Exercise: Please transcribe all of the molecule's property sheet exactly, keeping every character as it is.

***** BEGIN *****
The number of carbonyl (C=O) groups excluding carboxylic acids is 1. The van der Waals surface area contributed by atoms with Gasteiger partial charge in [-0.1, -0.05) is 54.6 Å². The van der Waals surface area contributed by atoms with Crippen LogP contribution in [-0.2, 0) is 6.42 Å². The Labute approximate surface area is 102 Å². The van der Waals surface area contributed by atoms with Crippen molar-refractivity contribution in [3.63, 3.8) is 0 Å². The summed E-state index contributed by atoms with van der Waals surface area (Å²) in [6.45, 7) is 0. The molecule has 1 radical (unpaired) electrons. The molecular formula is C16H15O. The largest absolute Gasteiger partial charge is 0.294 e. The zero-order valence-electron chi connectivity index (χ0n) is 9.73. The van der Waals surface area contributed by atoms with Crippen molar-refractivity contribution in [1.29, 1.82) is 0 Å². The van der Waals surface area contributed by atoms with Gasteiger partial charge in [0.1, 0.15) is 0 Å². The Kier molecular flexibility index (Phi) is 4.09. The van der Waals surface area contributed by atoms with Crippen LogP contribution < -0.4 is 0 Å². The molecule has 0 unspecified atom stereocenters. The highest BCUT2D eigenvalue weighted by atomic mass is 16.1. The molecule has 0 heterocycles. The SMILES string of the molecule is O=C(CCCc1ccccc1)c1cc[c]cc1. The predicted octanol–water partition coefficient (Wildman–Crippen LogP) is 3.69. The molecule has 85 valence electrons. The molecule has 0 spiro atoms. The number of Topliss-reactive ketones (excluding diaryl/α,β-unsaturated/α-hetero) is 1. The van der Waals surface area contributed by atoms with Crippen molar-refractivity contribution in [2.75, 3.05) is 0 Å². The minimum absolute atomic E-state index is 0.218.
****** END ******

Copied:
The number of carbonyl (C=O) groups excluding carboxylic acids is 1. The van der Waals surface area contributed by atoms with Gasteiger partial charge in [-0.1, -0.05) is 54.6 Å². The van der Waals surface area contributed by atoms with Crippen LogP contribution in [-0.2, 0) is 6.42 Å². The Labute approximate surface area is 102 Å². The van der Waals surface area contributed by atoms with Crippen molar-refractivity contribution in [3.63, 3.8) is 0 Å². The summed E-state index contributed by atoms with van der Waals surface area (Å²) in [6.45, 7) is 0. The molecule has 1 radical (unpaired) electrons. The molecular formula is C16H15O. The largest absolute Gasteiger partial charge is 0.294 e. The zero-order valence-electron chi connectivity index (χ0n) is 9.73. The van der Waals surface area contributed by atoms with Crippen molar-refractivity contribution in [1.29, 1.82) is 0 Å². The van der Waals surface area contributed by atoms with Gasteiger partial charge in [0.1, 0.15) is 0 Å². The Kier molecular flexibility index (Phi) is 4.09. The van der Waals surface area contributed by atoms with Crippen LogP contribution < -0.4 is 0 Å². The molecule has 0 unspecified atom stereocenters. The highest BCUT2D eigenvalue weighted by atomic mass is 16.1. The molecule has 0 heterocycles. The SMILES string of the molecule is O=C(CCCc1ccccc1)c1cc[c]cc1. The predicted octanol–water partition coefficient (Wildman–Crippen LogP) is 3.69. The molecule has 85 valence electrons. The molecule has 0 spiro atoms. The number of Topliss-reactive ketones (excluding diaryl/α,β-unsaturated/α-hetero) is 1. The van der Waals surface area contributed by atoms with Crippen molar-refractivity contribution in [2.75, 3.05) is 0 Å². The minimum absolute atomic E-state index is 0.218.